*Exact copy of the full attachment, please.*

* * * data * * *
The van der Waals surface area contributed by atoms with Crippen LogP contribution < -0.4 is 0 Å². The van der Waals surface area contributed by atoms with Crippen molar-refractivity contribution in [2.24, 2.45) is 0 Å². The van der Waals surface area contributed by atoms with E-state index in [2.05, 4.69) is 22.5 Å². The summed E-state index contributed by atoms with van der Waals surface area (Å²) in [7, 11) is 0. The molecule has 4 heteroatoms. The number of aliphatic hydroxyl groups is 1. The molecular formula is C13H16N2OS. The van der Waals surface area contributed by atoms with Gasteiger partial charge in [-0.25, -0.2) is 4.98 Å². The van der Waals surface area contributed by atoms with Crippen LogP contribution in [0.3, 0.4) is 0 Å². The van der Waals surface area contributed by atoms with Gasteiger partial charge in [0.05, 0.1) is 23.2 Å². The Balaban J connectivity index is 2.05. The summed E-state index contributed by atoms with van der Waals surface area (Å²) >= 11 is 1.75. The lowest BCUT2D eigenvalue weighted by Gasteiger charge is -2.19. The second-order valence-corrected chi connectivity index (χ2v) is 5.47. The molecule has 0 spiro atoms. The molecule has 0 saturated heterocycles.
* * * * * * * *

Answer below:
The van der Waals surface area contributed by atoms with Crippen LogP contribution < -0.4 is 0 Å². The van der Waals surface area contributed by atoms with Crippen molar-refractivity contribution in [2.24, 2.45) is 0 Å². The van der Waals surface area contributed by atoms with E-state index in [2.05, 4.69) is 22.5 Å². The summed E-state index contributed by atoms with van der Waals surface area (Å²) in [7, 11) is 0. The molecule has 4 heteroatoms. The number of aliphatic hydroxyl groups is 1. The molecular formula is C13H16N2OS. The van der Waals surface area contributed by atoms with Gasteiger partial charge in [-0.25, -0.2) is 4.98 Å². The van der Waals surface area contributed by atoms with Crippen LogP contribution in [0.3, 0.4) is 0 Å². The van der Waals surface area contributed by atoms with Gasteiger partial charge in [0.05, 0.1) is 23.2 Å². The Balaban J connectivity index is 2.05. The summed E-state index contributed by atoms with van der Waals surface area (Å²) >= 11 is 1.75. The lowest BCUT2D eigenvalue weighted by Gasteiger charge is -2.19. The second-order valence-corrected chi connectivity index (χ2v) is 5.47. The molecule has 0 spiro atoms. The molecule has 0 saturated heterocycles.